What a movie company thinks about storytelling. I've heard almost all of this stuff before, the one repeated often is (#12) never take your FIRST idea on something, nor the second or third ... Hmmmm. Do you guys and gals do this?
On Twitter, Pixar storyboard artist Emma Coats has compiled nuggets of narrative wisdom she's received working for the animation studio over the years. It's some sage stuff...
#1: You admire a character for trying more than for their successes.
#2: You gotta keep in mind what's interesting to you as an audience, not what's fun to do as a writer. They can be v. different.
#3: Trying for theme is important, but you won't see what the story is actually about til you're at the end of it. Now rewrite.
#4: Once upon a time there was ___. Every day, ___. One day ___. Because of that, ___. Because of that, ___. Until finally ___.
#5: Simplify. Focus. Combine characters. Hop over detours. You'll feel like you're losing valuable stuff but it sets you free.
#6: What is your character good at, comfortable with? Throw the polar opposite at them. Challenge them. How do they deal?
#7: Come up with your ending before you figure out your middle. Seriously. Endings are hard, get yours working up front.
#8: Finish your story, let go even if it's not perfect. In an ideal world you have both, but move on. Do better next time.
#9: When you're stuck, make a list of what WOULDN'T happen next. Lots of times the material to get you unstuck will show up.
#10: Pull apart the stories you like. What you like in them is a part of you; you've got to recognize it before you can use it.
#11: Putting it on paper lets you start fixing it. If it stays in your head, a perfect idea, you'll never share it with anyone.
#12: Discount the 1st thing that comes to mind. And the 2nd, 3rd, 4th, 5th – get the obvious out of the way. Surprise yourself.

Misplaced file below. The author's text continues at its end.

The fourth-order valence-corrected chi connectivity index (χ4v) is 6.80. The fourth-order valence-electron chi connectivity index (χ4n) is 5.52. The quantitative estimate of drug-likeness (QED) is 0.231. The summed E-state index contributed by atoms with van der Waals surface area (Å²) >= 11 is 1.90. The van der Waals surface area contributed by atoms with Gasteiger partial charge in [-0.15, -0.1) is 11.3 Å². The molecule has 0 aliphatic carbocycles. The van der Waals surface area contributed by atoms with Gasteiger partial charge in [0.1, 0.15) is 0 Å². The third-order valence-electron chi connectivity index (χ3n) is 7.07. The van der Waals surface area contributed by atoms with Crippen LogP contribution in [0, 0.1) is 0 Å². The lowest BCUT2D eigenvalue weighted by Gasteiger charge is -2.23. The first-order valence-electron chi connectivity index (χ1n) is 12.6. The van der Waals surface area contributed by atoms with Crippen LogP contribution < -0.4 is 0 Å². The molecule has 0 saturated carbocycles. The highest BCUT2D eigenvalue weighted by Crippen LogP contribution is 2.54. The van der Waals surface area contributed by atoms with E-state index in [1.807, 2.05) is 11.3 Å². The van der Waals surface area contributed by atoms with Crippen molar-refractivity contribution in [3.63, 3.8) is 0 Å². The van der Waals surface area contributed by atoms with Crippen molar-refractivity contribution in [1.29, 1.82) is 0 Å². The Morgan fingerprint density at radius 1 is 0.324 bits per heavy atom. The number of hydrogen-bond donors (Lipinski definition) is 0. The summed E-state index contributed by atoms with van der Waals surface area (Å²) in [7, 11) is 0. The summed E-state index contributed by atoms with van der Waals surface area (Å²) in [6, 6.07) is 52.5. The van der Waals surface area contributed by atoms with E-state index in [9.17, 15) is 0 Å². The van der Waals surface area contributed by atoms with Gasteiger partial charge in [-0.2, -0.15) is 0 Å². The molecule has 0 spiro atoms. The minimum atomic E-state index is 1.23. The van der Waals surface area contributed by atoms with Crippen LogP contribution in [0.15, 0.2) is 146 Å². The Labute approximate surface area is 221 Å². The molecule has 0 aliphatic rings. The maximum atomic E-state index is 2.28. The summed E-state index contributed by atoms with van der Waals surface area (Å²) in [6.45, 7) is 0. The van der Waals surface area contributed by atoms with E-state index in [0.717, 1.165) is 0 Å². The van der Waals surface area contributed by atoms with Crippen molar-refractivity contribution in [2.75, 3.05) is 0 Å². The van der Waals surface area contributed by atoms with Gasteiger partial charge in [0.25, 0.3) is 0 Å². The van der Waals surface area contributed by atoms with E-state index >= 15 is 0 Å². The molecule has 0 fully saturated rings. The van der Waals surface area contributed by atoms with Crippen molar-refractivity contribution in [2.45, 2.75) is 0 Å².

#13: Give your characters opinions. Passive/malleable might seem likable to you as you write, but it's poison to the audience.
#14: Why must you tell THIS story? What's the belief burning within you that your story feeds off of? That's the heart of it.
#15: If you were your character, in this situation, how would you feel? Honesty lends credibility to unbelievable situations.
#16: What are the stakes? Give us reason to root for the character. What happens if they don't succeed? Stack the odds against.
#17: No work is ever wasted. If it's not working, let go and move on - it'll come back around to be useful later.
#18: You have to know yourself: the difference between doing your best & fussing. Story is testing, not refining.
#19: Coincidences to get characters into trouble are great; coincidences to get them out of it are cheating.
#20: Exercise: take the building blocks of a movie you dislike. How d'you rearrange them into what you DO like?
#21: You gotta identify with your situation/characters, can't just write ‘cool'. What would make YOU act that way?
#22: What's the essence of your story? Most economical telling of it? If you know that, you can build out from there.
A lot of it is some sage stuff. But I am not sure I agree with all of it totally.
I can testify to # 17 and 19. And I'm defintely gonig to try #9.
Yeah, #9 sounds like a good trick.
Pixar have the story thing down. I have watched Toy Story Three many times studying the plot. So much work goes into animation that the makers cannot waste a single line or frame. Fiction writers can do well to study anything by Pixar to help with plot. A nice list.
Not relevant, but I detest Toy Story -- both the animation and the story lines.
I saw this. It's clear she comes from a different milieu. Many of those bits of advice do not work for authors. Some are mildly useful when you get in a bind. For example this business of throwing something at the protagonist that he's not good at or comfortable with. Of course, the discomfort thing I do all the time already.
#5: Simplify. Focus. Combine characters. Hop over detours. You'll feel like you're losing valuable stuff but it sets you free
This I agree with. What is that character there for? Is it some character you just wanted to invent or is he or she an important part of the puzzle? Could that character's role be better played by an existing character? I've been guilty of having too big a cast in my books. Combine characters. Make each one essential and don't create a new one to do a job that an exsiting charcter could do.
I like #14 best.
That's hard to answer. My default reaction is, "Because I'm writing it."
Most excellent. Printing it now for my writer's group.
I like some of Pixar's stuff, but none of it ever struck me as dazzlingly original--even by Hollywood standards. This explains why that is, I think. I do like #4, though. Much of the rest seems like a recipe for story-boarding a Pixar movie. Which is pretty much what it is.